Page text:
Mexico: A Podcast Primer

The National Palace on the east side of Plaza de la Constitución or Zócalo, the main square of Mexico City; it was the residence of viceroys and Presidents of Mexico and now the seat of the Mexican government.

Mexico: An Overview

Tomorrow’s podcast features a conversation with Guillermo Trejo and Sandra Ley about the politics of criminal violence in Mexico. Their research transcends Mexican politics to provide insights about democratization and criminal governance. But it helps to have a basic overview of Mexico’s political system. This is not an outline designed for serious scholars, but listeners who want a broad overview so they can better follow along with the conversation. A few links below offer additional resources for even further research. 

The event which marks Mexico’s democratization is the 2000 General Election. Vicente Fox of the PAN won the Presidency. He was the first member of a political party other than the PRI to occupy the country’s highest political office. But Mexico had begun the process of political liberalization more than a decade earlier. Opposition parties had already started to win elections for Governors of states, Mayor of cities, and seats in the Chamber of Deputies.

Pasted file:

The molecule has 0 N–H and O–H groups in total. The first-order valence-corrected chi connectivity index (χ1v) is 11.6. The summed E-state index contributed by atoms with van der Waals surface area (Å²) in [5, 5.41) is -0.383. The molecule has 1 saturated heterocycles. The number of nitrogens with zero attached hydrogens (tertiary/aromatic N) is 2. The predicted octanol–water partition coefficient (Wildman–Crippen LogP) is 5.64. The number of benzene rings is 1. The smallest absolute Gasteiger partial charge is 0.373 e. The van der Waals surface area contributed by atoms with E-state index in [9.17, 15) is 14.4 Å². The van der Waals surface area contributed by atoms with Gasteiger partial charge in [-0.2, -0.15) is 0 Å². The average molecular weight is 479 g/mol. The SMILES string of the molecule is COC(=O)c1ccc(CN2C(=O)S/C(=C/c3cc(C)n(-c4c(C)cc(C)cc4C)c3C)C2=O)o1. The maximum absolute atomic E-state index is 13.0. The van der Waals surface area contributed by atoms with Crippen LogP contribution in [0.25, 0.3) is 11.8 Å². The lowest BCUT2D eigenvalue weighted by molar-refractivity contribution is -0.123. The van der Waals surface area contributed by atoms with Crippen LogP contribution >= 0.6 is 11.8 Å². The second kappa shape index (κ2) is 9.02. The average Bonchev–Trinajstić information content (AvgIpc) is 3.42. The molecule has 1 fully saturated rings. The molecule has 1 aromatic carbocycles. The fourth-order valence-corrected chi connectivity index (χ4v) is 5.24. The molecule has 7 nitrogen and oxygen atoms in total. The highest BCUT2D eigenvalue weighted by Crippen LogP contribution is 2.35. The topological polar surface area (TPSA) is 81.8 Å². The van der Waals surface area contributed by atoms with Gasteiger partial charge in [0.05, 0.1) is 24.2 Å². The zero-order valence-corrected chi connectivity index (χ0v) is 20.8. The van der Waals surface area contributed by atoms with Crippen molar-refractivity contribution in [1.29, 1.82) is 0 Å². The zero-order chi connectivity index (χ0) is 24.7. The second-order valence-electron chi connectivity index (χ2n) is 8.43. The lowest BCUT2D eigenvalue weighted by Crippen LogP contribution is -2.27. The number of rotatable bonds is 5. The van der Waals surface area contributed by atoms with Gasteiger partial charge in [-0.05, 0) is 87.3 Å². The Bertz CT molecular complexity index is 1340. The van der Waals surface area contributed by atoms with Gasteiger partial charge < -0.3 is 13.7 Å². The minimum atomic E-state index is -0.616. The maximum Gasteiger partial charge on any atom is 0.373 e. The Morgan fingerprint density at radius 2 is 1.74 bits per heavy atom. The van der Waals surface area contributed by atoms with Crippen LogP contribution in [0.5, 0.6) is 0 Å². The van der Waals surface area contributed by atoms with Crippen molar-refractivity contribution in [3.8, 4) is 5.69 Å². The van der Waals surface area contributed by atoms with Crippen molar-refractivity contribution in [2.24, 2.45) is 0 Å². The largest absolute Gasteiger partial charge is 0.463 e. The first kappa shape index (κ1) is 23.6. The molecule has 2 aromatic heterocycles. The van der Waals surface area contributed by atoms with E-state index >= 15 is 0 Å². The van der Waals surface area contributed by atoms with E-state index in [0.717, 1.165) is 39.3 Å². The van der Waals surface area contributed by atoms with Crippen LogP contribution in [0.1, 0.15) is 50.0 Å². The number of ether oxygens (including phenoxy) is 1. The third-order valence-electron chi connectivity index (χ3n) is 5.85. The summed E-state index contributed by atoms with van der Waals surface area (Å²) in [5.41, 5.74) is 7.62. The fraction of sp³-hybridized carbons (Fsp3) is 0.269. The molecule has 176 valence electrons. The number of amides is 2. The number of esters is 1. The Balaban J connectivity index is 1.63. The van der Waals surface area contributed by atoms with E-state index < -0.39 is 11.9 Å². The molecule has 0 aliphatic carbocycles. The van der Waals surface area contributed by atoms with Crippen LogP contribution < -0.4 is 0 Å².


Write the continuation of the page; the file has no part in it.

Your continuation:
Nonetheless, the precise moment of democratization is difficult to articulate, because Mexico never introduced any formal institutional reforms like a new constitution. Instead, the PRI gradually allowed a process of political liberalization. The institutions did not change, but the political environment did. Unfortunately, the liberalization of elections did not extend to other institutions. Guillermo Trejo and Sandra Ley emphasize how the failure to reform institutions like the military, law enforcement, and judiciary had tragic repercussions. 

The Political System of Mexico